LINGUIST List 2.119

Saturday, 6 Apr 1991

Disc: Fonts; Shoebox; IT; Body-Part Borrowings

Editor for this issue: <>


  1. THE GAR, Re: Wordperfect
  2. "Bruce E. Nevin", shoebox
  3. , Responses to my query about IT
  4. John E. Koontz, Conerting Macintosh Postscript Fonts to PC Postscript Fonts
  5. John E. Koontz, Re: Borrowing words for parts of the body

Message 1: Re: Wordperfect

Date: Tue, 02 Apr 91 07:51:43 CST
Subject: Re: Wordperfect
FFJAL1 mentioned:
> My problem with the WordPerfect fonts is that to get all the
>combinations of characters and diacritics you are forced either to
>use Compose or else code in a complicated sequence of Advance commands.
>The problem with Compose is that it is IMPOSSIBLE to search for a given
>Compose combination, which means it is impossible to do a global
>search and replace for a given Compose combination if you want to change
>it to something else. I even wrote a letter to WordPerfect Corp. a couple
>years back, and they didn't know of any way around that limitation.

It has been my experience that there is no problem Word Perfect cannot
overcome. Those interested in using special characters frequently (as
most of us seem to be) should NOT use the Compose feature. What you
need to do is use the KEYBOARD MAPPING feature. This will allow you
to do your searches, and make using special characters painless.

I have two alternate keyboard maps that I use for correspondence. One
is for Esperanto, and the other for Spanish. If I wish to type a special
character in either of these languages it is quite simple, since they are
"based" on a common English character. In Spanish, I need an n/tilde, and
each of the vowels/accent. I have assigned CTRL-Letter to be Capital-whatever,
and ALT-Letter to be Lowercase-whatever. (I use ll for elle, which is close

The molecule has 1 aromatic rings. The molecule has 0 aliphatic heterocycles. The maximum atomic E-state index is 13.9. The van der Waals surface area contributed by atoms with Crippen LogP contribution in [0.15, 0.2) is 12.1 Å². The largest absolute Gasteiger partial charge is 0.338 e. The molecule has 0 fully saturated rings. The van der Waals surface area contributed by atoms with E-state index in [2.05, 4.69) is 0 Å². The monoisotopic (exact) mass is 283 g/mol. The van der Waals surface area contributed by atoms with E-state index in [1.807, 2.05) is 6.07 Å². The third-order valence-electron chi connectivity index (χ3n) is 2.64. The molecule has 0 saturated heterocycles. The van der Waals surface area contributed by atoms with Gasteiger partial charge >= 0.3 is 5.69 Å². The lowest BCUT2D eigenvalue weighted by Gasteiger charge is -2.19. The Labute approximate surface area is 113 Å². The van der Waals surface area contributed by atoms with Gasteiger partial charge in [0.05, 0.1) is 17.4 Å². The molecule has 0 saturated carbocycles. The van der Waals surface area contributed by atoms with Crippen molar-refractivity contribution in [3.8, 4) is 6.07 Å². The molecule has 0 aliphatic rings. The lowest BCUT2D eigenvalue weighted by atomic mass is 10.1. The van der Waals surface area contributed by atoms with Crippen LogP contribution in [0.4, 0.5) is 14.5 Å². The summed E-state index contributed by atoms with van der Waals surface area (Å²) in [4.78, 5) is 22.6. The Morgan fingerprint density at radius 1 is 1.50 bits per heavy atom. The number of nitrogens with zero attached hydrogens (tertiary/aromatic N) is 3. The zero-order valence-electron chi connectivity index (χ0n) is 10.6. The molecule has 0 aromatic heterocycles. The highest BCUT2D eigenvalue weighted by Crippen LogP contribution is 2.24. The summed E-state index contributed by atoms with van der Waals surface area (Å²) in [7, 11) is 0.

So now I need to search for man~ana.
I simply strike F2 (search) and enter maALT-nana. Because I cannot tell WP
that n~ and N~ are the same letter shifted, I do have to do case sensitive

To map the keyboard, refer to your WP5.1 manual p.342 and following.
It will be useful to have a printout of the Character sets handy.

Anyone needing help with this process can contact me for step-by-step
directions. I can send you the instruction document that was provided me
for Esperanto mapping by Andrew Wollert, to whom I am most grateful.
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Message 2: shoebox

Date: Tue, 2 Apr 91 12:55:50 EST
From: "Bruce E. Nevin" <>
Subject: shoebox
If Shoebox is alphabetizing your *text* file, then you are not using it
as intended. The index and sort functions should not be run on the text
file, only the numbering function. As I recall, it was confusing to
keep straight when I was converting an existing text database to Shoebox
by putting in all the field markers with a word processor, but it's
straightforward when you start de novo with plain text.

This has probably been said, and I am sure you know this, but it might
be helpful to others to say that Shoebox is designed for the linguist in
the field: the model is that you enter some text, use the numbering
function to assign a number to each sentence (or clause, if you set it
up that way), then use the interlinearizing function iteratively to
accumulate and verify entries in lexicon and parse databases. You use
Shoebox to interlinearize text in a file. If it does not find the
current string in the parse database and/or lexicon database, it asks
you if you want to add a new entry, and in this way you build these
databases up over time. You can go back at any time and
re-interlinearize a text drawing on changed parse and lexicon databases.